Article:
With reference now to FIG. 14, a block diagram illustrating an exemplary set of components for the Develop Stage 1008 is depicted in accordance with one embodiment of the present invention. These set of components in block diagram 1400 for the Develop Stage 1008 may be presented to the user in a manner similar to that depicted in FIG. 14 upon selection of the Develop Stage 1008.

Entering the Develop Stage 1008, the strategic direction has been defined and the vision has been designed, developed and finalized with the client's collaboration. With this preparation complete, development of the transformation solution can begin.

The development and testing of the solution occupies most of the effort during this Stage. The work includes preparing and collaborating on the detailed implementation plans and acceptance criteria. Block diagram 1400 depicts the Work Products as executed sequentially, but the work may often be performed iteratively in an effort to produce the optimal solution that meets all of the client's requirements. Furthermore, some Elements 1402-1406 of this Stage 1008 may need to be revisited several times throughout the lifecycle of the program.

This Stage 1008 is subdivided into three Elements 1402-1406:

Develop and Test 1402—Produce the solution components according to the design from Stage 2 and test the individual parts to ensure that they conform to the program objectives.

Demonstrate and Pilot 1404—Integrate all of the constituent components into the final solution and prove that it functions meet the client's requirements. The client's stakeholders should participate in the final phases of testing in preparation for its implementation.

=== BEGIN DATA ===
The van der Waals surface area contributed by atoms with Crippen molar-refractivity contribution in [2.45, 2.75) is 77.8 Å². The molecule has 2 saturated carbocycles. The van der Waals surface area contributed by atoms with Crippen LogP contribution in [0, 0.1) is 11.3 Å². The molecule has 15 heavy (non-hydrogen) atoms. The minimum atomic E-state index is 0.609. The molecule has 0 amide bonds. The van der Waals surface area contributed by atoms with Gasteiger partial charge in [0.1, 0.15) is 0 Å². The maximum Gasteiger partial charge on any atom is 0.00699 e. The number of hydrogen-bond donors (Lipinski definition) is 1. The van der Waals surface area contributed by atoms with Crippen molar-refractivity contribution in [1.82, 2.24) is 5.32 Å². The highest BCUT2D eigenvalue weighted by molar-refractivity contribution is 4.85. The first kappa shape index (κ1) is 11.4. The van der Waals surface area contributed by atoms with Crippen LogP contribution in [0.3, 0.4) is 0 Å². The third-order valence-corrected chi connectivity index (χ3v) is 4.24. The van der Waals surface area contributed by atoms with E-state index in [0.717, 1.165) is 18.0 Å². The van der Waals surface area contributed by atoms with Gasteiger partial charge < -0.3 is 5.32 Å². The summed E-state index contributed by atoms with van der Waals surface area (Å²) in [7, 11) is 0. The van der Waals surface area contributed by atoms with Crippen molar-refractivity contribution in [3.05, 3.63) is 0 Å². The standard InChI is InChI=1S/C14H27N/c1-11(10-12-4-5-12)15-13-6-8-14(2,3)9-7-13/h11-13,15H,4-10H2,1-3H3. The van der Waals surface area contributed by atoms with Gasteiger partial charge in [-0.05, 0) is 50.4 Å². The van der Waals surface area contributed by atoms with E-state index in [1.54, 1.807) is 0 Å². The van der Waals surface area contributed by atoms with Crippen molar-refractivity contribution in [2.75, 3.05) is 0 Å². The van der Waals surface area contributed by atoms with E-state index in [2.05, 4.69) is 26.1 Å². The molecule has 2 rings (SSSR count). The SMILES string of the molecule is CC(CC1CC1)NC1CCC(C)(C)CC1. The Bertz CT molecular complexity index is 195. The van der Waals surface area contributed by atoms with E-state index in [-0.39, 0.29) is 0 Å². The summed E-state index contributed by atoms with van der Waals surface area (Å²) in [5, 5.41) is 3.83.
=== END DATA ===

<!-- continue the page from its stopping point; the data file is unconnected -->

Authorize 1406—This Element covers the development of the detailed implementation plans.

With reference now to FIG. 15, a block diagram illustrating an exemplary set of components for the Implement Stage 1010 is depicted in accordance with one embodiment of the present invention. These set of components in block diagram 1500 for the Implement Stage 1010 may be presented to the user in a manner similar to that depicted in FIG. 15 upon selection of the Implement Stage 1010.

During the Implement Stage 1010 the business transformation is realized; the enterprise is transformed and aligned with the strategic objectives and vision. This Stage 1010 often involves a great deal of intensive delivery work.

This stage 1010 also includes the delivery of training, the migration of old to the new, the reorganization of the enterprise (if needed) and the preparation required to handover the solution to daily operations.

This Stage 1010 is subdivided into four Elements 1502-1508:

Prepare 1502—All preparatory work is completed and the organization is prepared for the launch of the transformation.

Launch 1504—This is the actual implementation of the solution and transformation of the enterprise from its ‘old state’ to the ‘new state’.

Consolidate 1506—This Element identifies and resolves any problems and issues uncovered during and following the launch.

Handover 1508—Includes the preparations to roll-out the solution into the production environment and handing over the day-to-day support to the responsible organization.

With reference now to FIG. 16, a block diagram illustrating an exemplary set of components for the Operate and Support Stage 1012 is depicted in accordance with one embodiment of the present invention. These set of components in block diagram 1600 for the Operate and Support Stage 1012 may be presented to the user in a manner similar to that depicted in FIG. 16 upon selection of the Operate and Support Stage 1012.

The Operate and Support Stage 1012 is a significant and important part of a transformation program and is critical to the overall success of the change. Failure to properly manage and control the new enterprise will undermine the benefits of the transformation and the organization may very quickly revert to the old practices.